The Ideal 25727 is the Express (i.e. a lighter weight hollow point) version of the 86 grain Ideal 25720, and is listed at a nominal weight of 75 grains. It was cataloged from the 1890’s up through 1939. When I bought this mould, it was missing the HP pin. The original design called for a HP pin that extended approximately 90% of the length of the bullet (which had to make casting “keepers“ difficult). When I made a replacement pin for this mould, I chose a more conservative HP cavity of approximately .500” (approximately 65% of the bullet’s length), and bullets drop from the blocks averaging about .260” in diameter, and weighing a little over 83 grains when cast from alloy similar to WW alloy. OK, I’ll be honest with you, going into this project I figured that this fine old bullet was probably going to be limited to about 1400 fps in terms of best accuracy. Well, I was wrong. 10.4 grains of 4198 was found to deliver very good accuracy and 1725 fps! Wow!!! A good back-up load was found to be 8.0 grains of 4227,  which also gave good accuracy and delivered 1651 fps.

Ideal 247312 HP

         The Ideal 257312 is one of the very early gas-check (GC) designs dating from 1906. This mould design made high velocity bullet loads possible for the .25-20. This 85 grain flat-point (FP) has 2 grease grooves and was cataloged through 1970. I found a single-cavity mould for this bullet design and sent it off to my good friend Erik Ohlen for conversion to make HP bullets, with a .075” diameter HP pin, that protruded .325” into the bullet, was tapered and had a rounded tip. Bullets dropped from the modified mould at 88 grains, and were .260” and round (a mixture of range scrap and linotype, similar to WW alloy). Unfortunately, my chronograph was on the blink that day, so I didn’t get any velocities, but the best load tested was 10.5 grains of Acc. Arms 1680 (I would guess this load is running about 1600-1700 fps). Also good was 8.1 grains of 4227 (probably about 1650 fps), but 9.5 grains of 4227 wasn’t nearly as accurate.

The Ideal 257312 mould after Erik Ohlen converted it to make HP bullets.

Lyman 257420 HP

         The Lyman 257420 was also offered in HP form, and I was fortunate enough to stumble across one of these fine moulds. They weigh about 67 grains when cast of an alloy composed of 3 parts range scrap 1 part linotype (similar to WW alloy). Two loads were tried and both gave excellent accuracy. The first was 13.0 grains of Acc. Arms 1680. This powder charge produced a little over 2100 fps with the solid version of the 257420, so the velocity should be similar for this HP load. 11.0 grains of 4227 was also very accurate with the 67 grain HP. oth of these loads would make explosive vermin eradication loads for ground squirrels, prairie dogs and jackrabbits.


         The most accurate load tested was 13.0 grains of Acc. Arms 1680 with either the 257420 GC-FP or GC-HP. Both of these bullets delivered 5-shot groups at 50 yards of right at an inch with this powder charge (open sights). I have some experience with both of these bullets at a little over 1500 fps from my .25 Hornet Ruger Blackhawk revolver (a fine little varmint gun), and the extra 600 fps will surely add spectacle to next summer’s varmint hunting!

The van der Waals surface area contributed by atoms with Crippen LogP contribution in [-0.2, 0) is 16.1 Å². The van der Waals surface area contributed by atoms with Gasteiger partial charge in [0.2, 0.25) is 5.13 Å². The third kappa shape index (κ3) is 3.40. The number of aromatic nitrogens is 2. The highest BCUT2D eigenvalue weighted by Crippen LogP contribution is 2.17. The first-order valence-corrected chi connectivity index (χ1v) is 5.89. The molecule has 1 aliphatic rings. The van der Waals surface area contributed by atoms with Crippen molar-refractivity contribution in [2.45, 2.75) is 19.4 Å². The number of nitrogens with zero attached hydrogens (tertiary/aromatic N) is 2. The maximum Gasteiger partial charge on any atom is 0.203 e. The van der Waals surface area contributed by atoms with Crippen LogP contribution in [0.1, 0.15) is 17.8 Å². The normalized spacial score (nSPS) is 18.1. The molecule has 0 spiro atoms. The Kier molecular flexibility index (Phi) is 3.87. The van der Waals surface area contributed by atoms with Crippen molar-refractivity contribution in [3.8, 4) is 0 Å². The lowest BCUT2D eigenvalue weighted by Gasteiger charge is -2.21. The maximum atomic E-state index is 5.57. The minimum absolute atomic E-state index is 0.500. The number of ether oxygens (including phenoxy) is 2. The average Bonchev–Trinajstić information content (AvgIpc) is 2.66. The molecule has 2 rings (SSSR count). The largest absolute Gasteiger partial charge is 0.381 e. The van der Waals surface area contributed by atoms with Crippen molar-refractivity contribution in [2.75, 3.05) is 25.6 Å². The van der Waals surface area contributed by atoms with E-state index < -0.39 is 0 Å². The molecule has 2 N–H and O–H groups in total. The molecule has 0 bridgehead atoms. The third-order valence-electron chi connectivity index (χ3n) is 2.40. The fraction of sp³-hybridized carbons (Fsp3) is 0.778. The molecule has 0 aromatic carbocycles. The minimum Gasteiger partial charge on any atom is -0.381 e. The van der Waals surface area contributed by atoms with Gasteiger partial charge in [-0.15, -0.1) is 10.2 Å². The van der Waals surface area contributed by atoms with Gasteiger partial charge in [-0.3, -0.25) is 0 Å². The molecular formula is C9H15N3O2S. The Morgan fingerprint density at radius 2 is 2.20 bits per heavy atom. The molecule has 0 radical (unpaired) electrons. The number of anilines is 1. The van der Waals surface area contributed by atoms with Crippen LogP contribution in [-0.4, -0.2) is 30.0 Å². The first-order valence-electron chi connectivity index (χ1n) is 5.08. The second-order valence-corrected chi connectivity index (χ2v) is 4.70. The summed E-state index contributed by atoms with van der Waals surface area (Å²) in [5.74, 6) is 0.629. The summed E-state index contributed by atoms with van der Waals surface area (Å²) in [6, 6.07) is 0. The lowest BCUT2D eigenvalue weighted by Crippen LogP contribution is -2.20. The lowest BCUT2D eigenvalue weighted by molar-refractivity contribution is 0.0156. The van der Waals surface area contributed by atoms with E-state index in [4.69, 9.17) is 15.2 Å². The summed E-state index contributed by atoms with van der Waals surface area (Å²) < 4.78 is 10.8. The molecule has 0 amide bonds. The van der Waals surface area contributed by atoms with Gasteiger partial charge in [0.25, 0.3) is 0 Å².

8.0 grains of 4227 was consistently accurate with all of the 85-86 grains cast bullets (PB and GC), and generally delivered 1650-1700 fps with them. The plain-based 257283 with this powder charge (1680 fps) is now my preferred small game load for this rifle. I don’t want any more velocity, and no GC is needed. Simple and easy. This combination is capable of shooting into just over an inch at 50 yards.

         The plain-based Express bullet from the 1890s, the 83 grain Ideal 25727, was found to shoot very nicely at 1725 fps with 10.4 grains of 4198, making an excellent “old-timey” varmint load. This load shot into 1 ½” at 50 yards (again, open sights). I think I’m going to take this load out after a coyote (or two) this winter.

         The 88 grain Ideal 257312 HP proved itself to be a very accurate bullet, and loaded over 10.5 grains of Acc. Arms 1680 this bullet should be an excellent load for critters up to about 50-60 lbs in size.

         Accurate Arms 1680 made a good showing for itself with most of these cast bullets, and being a ball powder meters very smoothly and uniformly. I will be burning a lot of Acc. Arms 1680 in this sweet little Remington.

         The .25-20 is a fine cast bullet cartridge and one that gives the shooters a feeling of what “old-school” varmint hunting was all about. I like it!

     - Glen E. Fryxell

Warning: All technical data mentioned, especially handloading and bullet casting, reflect the limited experience of individuals using specific tools, products, equipment and components under specific conditions and circumstances not necessarily reported in the article or on this web site and over which The Los Angeles Silhouette Club (LASC), this web site or the author has no control. The above has no control over the condition of your firearms or your methods, components, tools, techniques or circumstances and disclaims all and any responsibility for any person using any data mentioned. Always consult recognized reloading manuals.